Obama seeks to define 'ideological' Ryan
US President Barack Obama has depicted the new Republican vice-presidential candidate Paul Ryan as the "ideological leader" of the Republican Party.
Mr Obama said Mr Ryan was a "decent" man - but with a vision "fundamentally" at odds with his own.
Thousands have turned out as Mr Ryan and Republican presidential candidate Mitt Romney tour key states.
Correspondents say the selection of Mr Ryan appears to have reinvigorated the Republican campaign.
But they caution that Mr Ryan is known for radical proposals to reform government social spending, including on health care programmes, that could prove deeply unpopular among some American voters.
'Back on track'
The new Republican duo have been continuing their bus tour of swing states that will play a decisive role in the 6 November election, with stops in North Carolina and Mr Ryan's home state of Wisconsin on Sunday.
In High Point, North Carolina, the pair stopped to shake hands and exchange high-fives with thousands of supporters who lined the streets, with another 1,300 packing a stiflingly hot furniture warehouse for a rally.
It was, correspondents say, one of the best-attended Romney campaign events this year.
"We can do this. We can get this country back on track," Mr Ryan told the cheering crowd.
"We can get our people back to work. We can get our debt paid off so we can give our children a better standard of life."
"This is Day Two on our comeback tour to get America strong again, to rebuild the promise of America," a triumphal Mr Romney told another rally in Moorseville, in the same state.
As they toured, Mr Obama made his first public comments on the selection of Mr Ryan, telling a campaign fundraiser in Chicago on Sunday that Mr Ryan was "a decent man, he is a family man, he is an articulate spokesman for Gov Romney's vision but it is a vision that I fundamentally disagree with".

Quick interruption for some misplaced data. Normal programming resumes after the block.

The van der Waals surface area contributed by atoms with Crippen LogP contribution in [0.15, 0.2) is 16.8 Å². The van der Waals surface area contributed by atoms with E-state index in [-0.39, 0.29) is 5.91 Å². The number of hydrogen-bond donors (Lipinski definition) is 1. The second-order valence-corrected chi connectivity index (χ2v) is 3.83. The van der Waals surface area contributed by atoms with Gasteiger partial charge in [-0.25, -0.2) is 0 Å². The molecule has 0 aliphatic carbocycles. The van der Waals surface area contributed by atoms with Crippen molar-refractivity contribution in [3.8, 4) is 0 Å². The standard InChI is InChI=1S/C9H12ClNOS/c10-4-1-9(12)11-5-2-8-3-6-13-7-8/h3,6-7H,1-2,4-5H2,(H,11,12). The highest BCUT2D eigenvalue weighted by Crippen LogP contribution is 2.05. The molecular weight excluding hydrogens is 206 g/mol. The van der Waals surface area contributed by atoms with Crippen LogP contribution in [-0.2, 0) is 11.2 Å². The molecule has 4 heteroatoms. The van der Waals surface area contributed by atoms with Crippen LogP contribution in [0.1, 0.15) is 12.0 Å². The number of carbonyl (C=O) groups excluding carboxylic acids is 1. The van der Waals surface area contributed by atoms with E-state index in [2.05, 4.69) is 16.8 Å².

It might sound like standard political rhetoric but Mr Obama's choice of language was significant nonetheless, says the BBC's Zoe Conway in Washington, marking a change in the way the campaign is being fought.
Mr Ryan is a right-wing fiscal conservative with a very different vision of government from Mr Obama - and it is that difference that will now come to the fore, she says.
Mr Ryan has proposed plans to reform Medicare, a government health insurance programme for those over 65, and Medicaid, which provides healthcare for the growing ranks of poor Americans - something Mr Romney has previously described as "very much needed".
The proposals form part of a controversial Ryan-authored Republican budget plan which Democrats say seeks to dismantle key parts of the social safety-net.
Mr Romney has been careful not to say he backs the plan in its entirety, and Romney aides have insisted the presidential campaign will be fought on Mr Romney's own vision.
But senior Obama campaign adviser David Axelrod dubbed Mr Ryan's budget as "the Ryan-Romney plan", saying Mr Ryan's selection "meant to thrill the most strident voices in the Republican Party, but it's one that should trouble everybody else - the middle class, seniors, students".
The pair will now part for the next stage of their campaigning, with Mr Romney heading to Florida and Ohio while Mr Ryan goes to another key state, Iowa.
Mr Obama will also go to Iowa for a three-day tour on Monday, while Vice-President Joe Biden will visit North Carolina and Virginia.